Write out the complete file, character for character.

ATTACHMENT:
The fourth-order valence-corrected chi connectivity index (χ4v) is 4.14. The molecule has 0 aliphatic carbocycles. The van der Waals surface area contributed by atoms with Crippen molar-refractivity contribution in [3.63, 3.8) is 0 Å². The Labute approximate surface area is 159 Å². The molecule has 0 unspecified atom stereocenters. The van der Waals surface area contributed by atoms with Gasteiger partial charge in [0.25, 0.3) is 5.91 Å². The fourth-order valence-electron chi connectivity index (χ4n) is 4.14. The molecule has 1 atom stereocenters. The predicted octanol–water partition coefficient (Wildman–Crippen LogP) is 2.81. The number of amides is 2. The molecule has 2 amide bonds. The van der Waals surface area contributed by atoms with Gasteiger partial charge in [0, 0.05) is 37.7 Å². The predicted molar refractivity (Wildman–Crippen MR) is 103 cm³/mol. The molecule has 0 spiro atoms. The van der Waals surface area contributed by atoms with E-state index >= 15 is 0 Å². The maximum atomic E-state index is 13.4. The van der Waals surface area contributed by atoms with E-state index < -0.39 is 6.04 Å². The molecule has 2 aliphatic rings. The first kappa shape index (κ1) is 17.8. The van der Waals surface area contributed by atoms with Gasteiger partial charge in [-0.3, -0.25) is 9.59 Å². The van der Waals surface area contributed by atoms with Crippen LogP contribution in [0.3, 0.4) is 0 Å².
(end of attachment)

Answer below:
The fourth-order valence-corrected chi connectivity index (χ4v) is 4.14. The molecule has 0 aliphatic carbocycles. The van der Waals surface area contributed by atoms with Crippen molar-refractivity contribution in [3.63, 3.8) is 0 Å². The Labute approximate surface area is 159 Å². The molecule has 0 unspecified atom stereocenters. The van der Waals surface area contributed by atoms with Gasteiger partial charge in [0.25, 0.3) is 5.91 Å². The fourth-order valence-electron chi connectivity index (χ4n) is 4.14. The molecule has 1 atom stereocenters. The predicted octanol–water partition coefficient (Wildman–Crippen LogP) is 2.81. The number of amides is 2. The molecule has 2 amide bonds. The van der Waals surface area contributed by atoms with Gasteiger partial charge in [0, 0.05) is 37.7 Å². The predicted molar refractivity (Wildman–Crippen MR) is 103 cm³/mol. The molecule has 0 spiro atoms. The van der Waals surface area contributed by atoms with E-state index >= 15 is 0 Å². The maximum atomic E-state index is 13.4. The van der Waals surface area contributed by atoms with E-state index < -0.39 is 6.04 Å². The molecule has 2 aliphatic rings. The first kappa shape index (κ1) is 17.8. The van der Waals surface area contributed by atoms with Gasteiger partial charge in [-0.3, -0.25) is 9.59 Å². The van der Waals surface area contributed by atoms with Crippen LogP contribution in [0.3, 0.4) is 0 Å².